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VanDeHey v. Real Social Dynamics, Inc.

United States District Court, D. Nevada

June 29, 2018

Todd VanDeHey, Plaintiff
Real Social Dynamics, Inc.; Nicholas Kho; Owen Cook; and Amber Kho, Defendants And all related matters


          Jennifer A. Dorsey U.S. District Judge.

         This action arises out of a messy business divorce between Todd VanDeHey and Real Social Dynamics, Inc. (RSD) over a Nevada corporation that they formed called Valentine Life. VanDeHey initially sought an order requiring RSD and other defendants to restore his access to Valentine Life's websites, funds, and social media, business, and email accounts while the parties prepared to mediate or arbitrate their disputes.[1] I denied his motions for this pretrial relief.[2] VanDeHey then twice moved for-and obtained-leave of court to amend his complaint to assert claims for wrongful conduct that allegedly occurred during litigation[3] and, later, to substitute the true names of the defendants in place of doe defendants.[4]

         Both sides seem confused in their briefs about which of VanDeHey's pleadings is the operative one-it's the second amended complaint, and in it VanDeHey sues RSD for declaratory relief, all of the defendants under state and federal statutes for allegedly hacking and taking information from what VanDeHey contends is his personal email account, and Nicholas and Amber Kho for allegedly converting money that VanDeHey kept in a PayPal account.[5] The defendants now move to compel VanDeHey to arbitrate his claims[6] and VanDeHey moves for summary judgment on his declaratory-relief claim against RSD.[7]


         A. Standard for compelling arbitration under the FAA

         The Federal Arbitration Act (FAA) states that “[a] written provision in any . . . contract evidencing a transaction involving commerce to settle by arbitration a controversy” arising out of the contract or transaction “shall be valid, irrevocable, and enforceable save upon such grounds as exist at law or in equity for the revocation of any contract.”[8] The FAA permits any party who is “aggrieved by the alleged failure, neglect, or refusal of another to arbitrate under a written agreement for arbitration” to petition any federal district court for an order compelling arbitration in the manner provided for in the arbitration agreement.[9]

         “By its terms, the [FAA] ‘leaves no place for the exercise of discretion by a district court, but instead mandates that district courts shall direct the parties to proceed to arbitration on issues as to which an arbitration agreement has been signed.'”[10] “The court's role under the [FAA] is therefore limited to determining (1) whether a valid agreement to arbitrate exists and, if it does, (2) whether the agreement encompasses the dispute at issue.”[11] The party seeking to compel arbitration has the burden to show that both of these questions must be answered in the affirmative.[12] “If the response is affirmative on both counts, then the [FAA] requires the court to enforce the arbitration agreement in accordance with its terms.”[13]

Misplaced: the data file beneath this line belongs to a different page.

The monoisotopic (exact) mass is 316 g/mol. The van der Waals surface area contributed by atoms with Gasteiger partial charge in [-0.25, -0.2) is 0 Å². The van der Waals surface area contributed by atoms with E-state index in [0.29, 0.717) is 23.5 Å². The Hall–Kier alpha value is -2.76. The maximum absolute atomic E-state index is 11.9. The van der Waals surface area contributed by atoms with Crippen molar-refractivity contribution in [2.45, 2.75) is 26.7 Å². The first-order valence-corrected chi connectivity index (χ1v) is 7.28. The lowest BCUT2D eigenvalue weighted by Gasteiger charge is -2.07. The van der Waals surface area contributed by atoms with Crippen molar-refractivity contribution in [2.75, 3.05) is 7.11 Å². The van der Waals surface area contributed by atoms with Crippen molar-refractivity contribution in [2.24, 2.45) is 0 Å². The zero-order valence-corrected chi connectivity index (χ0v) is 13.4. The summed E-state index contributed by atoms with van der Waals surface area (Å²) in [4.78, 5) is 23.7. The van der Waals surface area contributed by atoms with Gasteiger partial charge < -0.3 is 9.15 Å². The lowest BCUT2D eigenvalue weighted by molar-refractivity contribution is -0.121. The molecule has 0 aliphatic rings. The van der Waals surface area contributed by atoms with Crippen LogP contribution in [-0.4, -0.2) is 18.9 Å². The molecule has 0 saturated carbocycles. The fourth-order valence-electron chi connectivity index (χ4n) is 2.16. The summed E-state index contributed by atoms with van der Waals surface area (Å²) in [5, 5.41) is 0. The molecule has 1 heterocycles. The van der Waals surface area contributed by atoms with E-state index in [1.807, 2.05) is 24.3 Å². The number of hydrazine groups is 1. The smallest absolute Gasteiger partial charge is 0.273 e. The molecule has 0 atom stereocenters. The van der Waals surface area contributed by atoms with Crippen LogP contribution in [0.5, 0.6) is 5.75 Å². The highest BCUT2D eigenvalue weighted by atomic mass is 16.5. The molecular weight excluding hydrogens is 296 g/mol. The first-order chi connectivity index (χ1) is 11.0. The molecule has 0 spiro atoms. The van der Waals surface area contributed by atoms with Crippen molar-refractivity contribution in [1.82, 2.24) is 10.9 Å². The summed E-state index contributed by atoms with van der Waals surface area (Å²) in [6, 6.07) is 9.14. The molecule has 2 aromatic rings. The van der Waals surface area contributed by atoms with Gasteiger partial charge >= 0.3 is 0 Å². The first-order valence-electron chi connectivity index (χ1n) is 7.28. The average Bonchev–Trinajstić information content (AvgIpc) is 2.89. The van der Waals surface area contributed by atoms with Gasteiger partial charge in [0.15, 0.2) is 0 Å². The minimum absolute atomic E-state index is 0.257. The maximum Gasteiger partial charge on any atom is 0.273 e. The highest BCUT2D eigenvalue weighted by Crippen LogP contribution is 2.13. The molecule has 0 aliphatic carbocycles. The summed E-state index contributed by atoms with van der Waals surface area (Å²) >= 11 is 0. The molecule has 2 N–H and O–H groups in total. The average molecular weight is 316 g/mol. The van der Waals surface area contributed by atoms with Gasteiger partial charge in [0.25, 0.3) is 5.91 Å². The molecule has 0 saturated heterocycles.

B. Does a written arbitration agreement exist between the parties?

         To show that a written arbitration agreement exists between all of the parties, the defendants provide a contract that purports to be the operating agreement for Valentine Life. The operating agreement is between RSD and VanDeHey as Valentine Life's shareholders.[14] No. other defendant is a party to the operating agreement. The version of the operating agreement that both sides provide is signed by VanDeHey but isn't signed by anyone on behalf of RSD.[15]This appears to be an oversight because the operating agreement states that it can be signed in counterparts[16] and neither side disputes that a contract for Valentine Life's operations was formed between RSD and VanDeHey. The operating agreement contains a section titled “Mediation/Arbitration-Dispute Resolution, ” which states that “[a]ny controversy or claim arising out of or related to this Agreement or the breach thereof shall first be submitted to mediation with a retired judge.”[17] “In the event that the mediation does not resolve the dispute, the Shareholders are to submit the dispute to binding, non-appealable arbitration administered by the Judicial Arbitration Mediation Services (JAMS) at one of its offices in Clark County.”[18]Thus, the operating agreement between VanDeHey and RSD contains a separate agreement to arbitrate.